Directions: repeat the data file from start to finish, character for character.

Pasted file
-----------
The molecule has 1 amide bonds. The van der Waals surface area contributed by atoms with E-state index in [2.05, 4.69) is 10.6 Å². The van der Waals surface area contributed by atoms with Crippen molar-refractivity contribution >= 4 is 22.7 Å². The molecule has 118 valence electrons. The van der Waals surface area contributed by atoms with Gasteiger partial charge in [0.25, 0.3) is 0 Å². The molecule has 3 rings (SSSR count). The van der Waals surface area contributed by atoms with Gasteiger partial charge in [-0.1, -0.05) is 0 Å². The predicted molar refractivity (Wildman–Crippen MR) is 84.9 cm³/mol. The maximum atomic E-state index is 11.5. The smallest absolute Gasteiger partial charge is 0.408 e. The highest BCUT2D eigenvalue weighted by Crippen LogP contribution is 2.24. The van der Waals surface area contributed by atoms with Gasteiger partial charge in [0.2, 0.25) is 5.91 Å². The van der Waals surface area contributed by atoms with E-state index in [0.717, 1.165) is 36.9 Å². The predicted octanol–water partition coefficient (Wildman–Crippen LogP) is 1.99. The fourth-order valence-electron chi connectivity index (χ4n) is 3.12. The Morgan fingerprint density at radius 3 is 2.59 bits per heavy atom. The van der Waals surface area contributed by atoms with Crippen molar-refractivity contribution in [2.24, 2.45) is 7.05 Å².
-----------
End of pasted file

The molecule has 1 amide bonds. The van der Waals surface area contributed by atoms with E-state index in [2.05, 4.69) is 10.6 Å². The van der Waals surface area contributed by atoms with Crippen molar-refractivity contribution >= 4 is 22.7 Å². The molecule has 118 valence electrons. The van der Waals surface area contributed by atoms with Gasteiger partial charge in [0.25, 0.3) is 0 Å². The molecule has 3 rings (SSSR count). The van der Waals surface area contributed by atoms with Gasteiger partial charge in [-0.1, -0.05) is 0 Å². The predicted molar refractivity (Wildman–Crippen MR) is 84.9 cm³/mol. The maximum atomic E-state index is 11.5. The smallest absolute Gasteiger partial charge is 0.408 e. The highest BCUT2D eigenvalue weighted by Crippen LogP contribution is 2.24. The van der Waals surface area contributed by atoms with Gasteiger partial charge in [0.2, 0.25) is 5.91 Å². The van der Waals surface area contributed by atoms with E-state index in [0.717, 1.165) is 36.9 Å². The predicted octanol–water partition coefficient (Wildman–Crippen LogP) is 1.99. The fourth-order valence-electron chi connectivity index (χ4n) is 3.12. The Morgan fingerprint density at radius 3 is 2.59 bits per heavy atom. The van der Waals surface area contributed by atoms with Crippen molar-refractivity contribution in [2.24, 2.45) is 7.05 Å².